While the Michigan Coalition to Regulate Marijuana Like Alcohol has raised at least $651,486 in contributions to legalize recreational cannabis in Michigan, prohibitionists have raised money as well. Virginia-based Smart Approaches to Marijuana donated $150,000 to Healthy and Productive Michigan, an anti-cannabis group raising funds to fight against cannabis legalization. “While the polls are leaning in our favor, there’s no telling what the prohibitionists will throw at us,” the Michigan Coalition to Regulate Marijuana like Alcohol posted on social media. “That’s why we need your help. Prohibitionists will try to scare voters with lies about the sky falling if we legalize. We need your help to make sure the truth makes it into the minds of undecided voters.” According to Michigan Coalition to Regulate Marijuana Like Alcohol Spokesman Josh Hovey, none of the anti-cannabis funding has come from within Michigan.
Study Confirms the Public Views Alcohol as More Harmful than Cannabis
Researchers at RTI International surveyed over 1,900 adults in Oregon before the state legalized recreational cannabis. The study was released on Feb. 7 and published in the journal Preventative Medicine. Researchers found that 52.5 percent of respondents consider alcohol to be more dangerous while only 7.5 percent consider cannabis to be more dangerous than alcohol. “This study is the first to measure perceptions of the relative harmfulness of marijuana and alcohol,” stated Research Analyst Jane Allen. “The findings surprised me somewhat, because there is widespread acceptance of alcohol for adult recreational use, and in contrast, marijuana is classified at the federal level as a Schedule I drug. There seems to be a disconnect between the social and legal status of the substances and people’s perceptions of harmfulness.” The findings confirm that the stigma around cannabis is plummeting following the implementation of state cannabis laws.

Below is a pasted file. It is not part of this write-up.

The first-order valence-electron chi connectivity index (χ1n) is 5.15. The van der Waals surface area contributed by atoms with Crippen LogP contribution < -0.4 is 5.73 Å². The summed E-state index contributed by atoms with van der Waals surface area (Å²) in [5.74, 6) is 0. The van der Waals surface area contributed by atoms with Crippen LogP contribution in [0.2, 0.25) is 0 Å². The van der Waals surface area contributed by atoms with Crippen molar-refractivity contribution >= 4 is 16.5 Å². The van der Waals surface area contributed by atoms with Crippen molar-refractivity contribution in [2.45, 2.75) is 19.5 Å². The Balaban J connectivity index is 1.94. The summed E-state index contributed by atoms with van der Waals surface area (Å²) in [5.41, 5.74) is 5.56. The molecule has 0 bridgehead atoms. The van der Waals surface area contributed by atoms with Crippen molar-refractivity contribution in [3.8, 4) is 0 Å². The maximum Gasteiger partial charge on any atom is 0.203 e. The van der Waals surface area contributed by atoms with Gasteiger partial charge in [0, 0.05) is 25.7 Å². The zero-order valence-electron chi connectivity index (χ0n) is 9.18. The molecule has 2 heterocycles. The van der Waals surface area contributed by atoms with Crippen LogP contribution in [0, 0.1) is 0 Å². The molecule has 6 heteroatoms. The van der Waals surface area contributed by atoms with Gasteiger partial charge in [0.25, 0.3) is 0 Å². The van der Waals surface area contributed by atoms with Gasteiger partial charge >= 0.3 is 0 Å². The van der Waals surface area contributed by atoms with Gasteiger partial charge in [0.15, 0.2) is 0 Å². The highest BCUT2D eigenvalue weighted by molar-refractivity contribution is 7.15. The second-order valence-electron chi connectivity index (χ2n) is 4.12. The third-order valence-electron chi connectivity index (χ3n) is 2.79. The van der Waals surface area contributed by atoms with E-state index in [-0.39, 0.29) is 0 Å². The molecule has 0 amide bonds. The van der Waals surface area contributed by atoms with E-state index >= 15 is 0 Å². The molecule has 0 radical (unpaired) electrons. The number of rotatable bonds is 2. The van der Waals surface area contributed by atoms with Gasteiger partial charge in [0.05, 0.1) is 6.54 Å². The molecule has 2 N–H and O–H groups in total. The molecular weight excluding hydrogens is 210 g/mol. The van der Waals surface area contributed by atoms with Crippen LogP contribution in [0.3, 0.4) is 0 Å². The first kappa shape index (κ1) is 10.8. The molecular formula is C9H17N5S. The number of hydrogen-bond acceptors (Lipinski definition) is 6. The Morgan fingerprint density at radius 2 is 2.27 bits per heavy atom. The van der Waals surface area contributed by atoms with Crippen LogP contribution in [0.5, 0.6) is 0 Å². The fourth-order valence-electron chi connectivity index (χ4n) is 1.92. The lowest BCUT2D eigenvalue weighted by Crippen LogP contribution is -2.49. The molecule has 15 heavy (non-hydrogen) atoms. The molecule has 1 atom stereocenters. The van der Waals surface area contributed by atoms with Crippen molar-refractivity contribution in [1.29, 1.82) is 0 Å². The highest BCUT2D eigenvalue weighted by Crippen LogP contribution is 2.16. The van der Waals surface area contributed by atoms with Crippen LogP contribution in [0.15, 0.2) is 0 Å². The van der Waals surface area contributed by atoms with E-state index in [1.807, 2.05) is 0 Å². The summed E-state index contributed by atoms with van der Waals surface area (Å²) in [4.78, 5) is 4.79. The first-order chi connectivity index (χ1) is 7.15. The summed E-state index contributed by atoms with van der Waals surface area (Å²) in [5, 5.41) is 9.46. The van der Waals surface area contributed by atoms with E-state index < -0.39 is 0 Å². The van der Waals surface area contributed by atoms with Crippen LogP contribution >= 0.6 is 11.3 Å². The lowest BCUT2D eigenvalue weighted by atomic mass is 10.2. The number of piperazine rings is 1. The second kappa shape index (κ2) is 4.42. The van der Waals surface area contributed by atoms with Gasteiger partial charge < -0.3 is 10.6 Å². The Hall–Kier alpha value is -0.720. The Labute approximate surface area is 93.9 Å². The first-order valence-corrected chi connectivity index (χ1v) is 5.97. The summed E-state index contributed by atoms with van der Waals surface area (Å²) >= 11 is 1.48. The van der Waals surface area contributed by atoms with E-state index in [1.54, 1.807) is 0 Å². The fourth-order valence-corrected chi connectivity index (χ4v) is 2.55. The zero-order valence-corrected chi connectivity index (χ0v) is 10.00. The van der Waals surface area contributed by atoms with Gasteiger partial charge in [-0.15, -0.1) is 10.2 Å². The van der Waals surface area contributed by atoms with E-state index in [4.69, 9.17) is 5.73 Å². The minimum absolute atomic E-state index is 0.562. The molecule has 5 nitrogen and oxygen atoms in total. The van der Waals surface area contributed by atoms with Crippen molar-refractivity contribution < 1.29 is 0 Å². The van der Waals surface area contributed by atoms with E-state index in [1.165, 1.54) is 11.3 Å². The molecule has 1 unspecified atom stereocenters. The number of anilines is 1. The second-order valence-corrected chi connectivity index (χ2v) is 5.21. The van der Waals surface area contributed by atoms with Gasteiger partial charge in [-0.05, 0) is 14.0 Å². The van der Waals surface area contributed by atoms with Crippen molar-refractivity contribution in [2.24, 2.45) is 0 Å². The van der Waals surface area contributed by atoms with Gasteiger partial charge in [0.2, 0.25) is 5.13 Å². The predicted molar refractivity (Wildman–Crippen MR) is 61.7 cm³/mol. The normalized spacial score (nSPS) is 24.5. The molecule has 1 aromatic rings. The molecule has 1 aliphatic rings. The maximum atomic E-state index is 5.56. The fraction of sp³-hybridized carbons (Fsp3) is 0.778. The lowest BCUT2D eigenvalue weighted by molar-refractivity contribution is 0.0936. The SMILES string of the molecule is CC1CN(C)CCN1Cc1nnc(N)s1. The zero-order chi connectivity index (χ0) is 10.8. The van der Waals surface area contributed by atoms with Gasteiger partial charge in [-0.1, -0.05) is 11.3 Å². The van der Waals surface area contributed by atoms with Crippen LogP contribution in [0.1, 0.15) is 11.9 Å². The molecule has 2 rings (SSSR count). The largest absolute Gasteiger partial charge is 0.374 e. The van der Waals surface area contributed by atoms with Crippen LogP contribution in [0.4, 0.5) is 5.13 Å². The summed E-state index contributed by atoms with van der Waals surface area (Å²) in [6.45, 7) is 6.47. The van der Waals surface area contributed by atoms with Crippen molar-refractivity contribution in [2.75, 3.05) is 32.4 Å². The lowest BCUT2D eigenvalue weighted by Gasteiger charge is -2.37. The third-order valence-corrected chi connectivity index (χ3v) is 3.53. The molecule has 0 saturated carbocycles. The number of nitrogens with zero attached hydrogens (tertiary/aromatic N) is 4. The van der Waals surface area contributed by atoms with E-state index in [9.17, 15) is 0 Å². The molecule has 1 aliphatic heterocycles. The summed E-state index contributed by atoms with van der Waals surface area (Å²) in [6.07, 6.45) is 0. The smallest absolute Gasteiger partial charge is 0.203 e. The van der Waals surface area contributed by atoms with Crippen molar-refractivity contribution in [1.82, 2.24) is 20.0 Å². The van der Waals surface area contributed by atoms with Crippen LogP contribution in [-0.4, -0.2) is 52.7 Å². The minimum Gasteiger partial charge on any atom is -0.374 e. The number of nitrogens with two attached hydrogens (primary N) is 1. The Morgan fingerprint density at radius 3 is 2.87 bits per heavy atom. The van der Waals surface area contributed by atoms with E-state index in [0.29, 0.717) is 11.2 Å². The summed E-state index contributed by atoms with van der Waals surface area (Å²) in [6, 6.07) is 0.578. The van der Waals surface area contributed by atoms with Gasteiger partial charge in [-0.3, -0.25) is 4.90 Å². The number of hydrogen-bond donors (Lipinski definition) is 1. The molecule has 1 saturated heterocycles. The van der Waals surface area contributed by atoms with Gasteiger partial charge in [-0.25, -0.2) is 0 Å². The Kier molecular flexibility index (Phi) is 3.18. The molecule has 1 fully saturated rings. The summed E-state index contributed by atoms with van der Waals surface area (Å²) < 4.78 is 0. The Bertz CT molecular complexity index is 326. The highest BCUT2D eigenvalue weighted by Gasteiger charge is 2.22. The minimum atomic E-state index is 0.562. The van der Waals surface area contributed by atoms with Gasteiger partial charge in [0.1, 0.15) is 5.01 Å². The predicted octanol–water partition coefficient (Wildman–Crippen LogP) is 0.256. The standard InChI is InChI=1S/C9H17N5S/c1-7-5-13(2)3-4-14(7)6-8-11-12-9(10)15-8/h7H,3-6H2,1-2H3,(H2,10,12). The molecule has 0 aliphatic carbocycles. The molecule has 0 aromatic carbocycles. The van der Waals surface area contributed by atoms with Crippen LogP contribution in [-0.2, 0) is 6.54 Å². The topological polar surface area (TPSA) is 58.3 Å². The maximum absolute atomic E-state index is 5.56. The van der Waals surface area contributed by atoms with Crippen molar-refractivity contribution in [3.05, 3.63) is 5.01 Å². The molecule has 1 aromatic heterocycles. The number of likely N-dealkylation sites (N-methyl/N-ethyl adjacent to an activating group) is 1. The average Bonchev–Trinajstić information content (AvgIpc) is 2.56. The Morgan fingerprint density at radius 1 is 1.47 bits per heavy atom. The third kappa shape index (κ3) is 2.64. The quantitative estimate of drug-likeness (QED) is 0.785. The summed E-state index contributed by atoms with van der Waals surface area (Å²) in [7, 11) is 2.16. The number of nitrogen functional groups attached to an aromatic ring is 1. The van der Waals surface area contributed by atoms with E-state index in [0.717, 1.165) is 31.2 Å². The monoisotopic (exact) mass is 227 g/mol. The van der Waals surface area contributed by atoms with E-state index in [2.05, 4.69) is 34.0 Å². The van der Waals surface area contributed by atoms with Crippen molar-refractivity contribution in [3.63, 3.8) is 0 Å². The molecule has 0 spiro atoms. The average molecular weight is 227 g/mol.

Cannabis Tracking System Weaknesses Revealed in Audit